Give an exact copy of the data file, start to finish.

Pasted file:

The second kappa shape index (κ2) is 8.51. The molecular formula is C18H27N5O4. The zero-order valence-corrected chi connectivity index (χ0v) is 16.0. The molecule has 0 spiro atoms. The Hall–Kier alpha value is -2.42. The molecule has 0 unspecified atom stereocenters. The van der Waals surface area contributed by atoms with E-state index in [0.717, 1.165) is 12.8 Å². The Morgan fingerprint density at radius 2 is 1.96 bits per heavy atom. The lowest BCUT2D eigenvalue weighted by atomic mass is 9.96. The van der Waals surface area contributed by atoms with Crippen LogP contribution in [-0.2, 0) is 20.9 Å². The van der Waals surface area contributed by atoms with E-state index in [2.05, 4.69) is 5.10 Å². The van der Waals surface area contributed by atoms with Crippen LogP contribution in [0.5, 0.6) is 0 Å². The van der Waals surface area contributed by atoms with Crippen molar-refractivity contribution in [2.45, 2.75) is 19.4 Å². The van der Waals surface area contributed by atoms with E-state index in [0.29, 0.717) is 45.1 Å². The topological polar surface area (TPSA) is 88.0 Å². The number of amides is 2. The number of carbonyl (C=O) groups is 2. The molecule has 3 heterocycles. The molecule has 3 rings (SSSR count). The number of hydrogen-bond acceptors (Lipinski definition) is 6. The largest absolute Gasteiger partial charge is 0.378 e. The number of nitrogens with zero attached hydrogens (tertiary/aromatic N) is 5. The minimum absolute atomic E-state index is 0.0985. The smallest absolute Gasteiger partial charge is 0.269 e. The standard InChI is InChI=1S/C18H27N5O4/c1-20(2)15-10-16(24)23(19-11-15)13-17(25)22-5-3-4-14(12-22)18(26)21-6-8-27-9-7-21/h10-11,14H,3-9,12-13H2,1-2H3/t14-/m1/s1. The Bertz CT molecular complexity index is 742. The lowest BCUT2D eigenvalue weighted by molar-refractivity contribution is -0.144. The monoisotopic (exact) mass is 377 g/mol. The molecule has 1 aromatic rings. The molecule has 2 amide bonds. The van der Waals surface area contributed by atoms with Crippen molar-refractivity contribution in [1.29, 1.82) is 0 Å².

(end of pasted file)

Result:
The second kappa shape index (κ2) is 8.51. The molecular formula is C18H27N5O4. The zero-order valence-corrected chi connectivity index (χ0v) is 16.0. The molecule has 0 spiro atoms. The Hall–Kier alpha value is -2.42. The molecule has 0 unspecified atom stereocenters. The van der Waals surface area contributed by atoms with E-state index in [0.717, 1.165) is 12.8 Å². The Morgan fingerprint density at radius 2 is 1.96 bits per heavy atom. The lowest BCUT2D eigenvalue weighted by atomic mass is 9.96. The van der Waals surface area contributed by atoms with Crippen LogP contribution in [-0.2, 0) is 20.9 Å². The van der Waals surface area contributed by atoms with E-state index in [2.05, 4.69) is 5.10 Å². The van der Waals surface area contributed by atoms with Crippen LogP contribution in [0.5, 0.6) is 0 Å². The van der Waals surface area contributed by atoms with Crippen molar-refractivity contribution in [2.45, 2.75) is 19.4 Å². The van der Waals surface area contributed by atoms with E-state index in [0.29, 0.717) is 45.1 Å². The topological polar surface area (TPSA) is 88.0 Å². The number of amides is 2. The number of carbonyl (C=O) groups is 2. The molecule has 3 heterocycles. The molecule has 3 rings (SSSR count). The number of hydrogen-bond acceptors (Lipinski definition) is 6. The largest absolute Gasteiger partial charge is 0.378 e. The number of nitrogens with zero attached hydrogens (tertiary/aromatic N) is 5. The minimum absolute atomic E-state index is 0.0985. The smallest absolute Gasteiger partial charge is 0.269 e. The standard InChI is InChI=1S/C18H27N5O4/c1-20(2)15-10-16(24)23(19-11-15)13-17(25)22-5-3-4-14(12-22)18(26)21-6-8-27-9-7-21/h10-11,14H,3-9,12-13H2,1-2H3/t14-/m1/s1. The Bertz CT molecular complexity index is 742. The lowest BCUT2D eigenvalue weighted by molar-refractivity contribution is -0.144. The monoisotopic (exact) mass is 377 g/mol. The molecule has 1 aromatic rings. The molecule has 2 amide bonds. The van der Waals surface area contributed by atoms with Crippen molar-refractivity contribution in [1.29, 1.82) is 0 Å².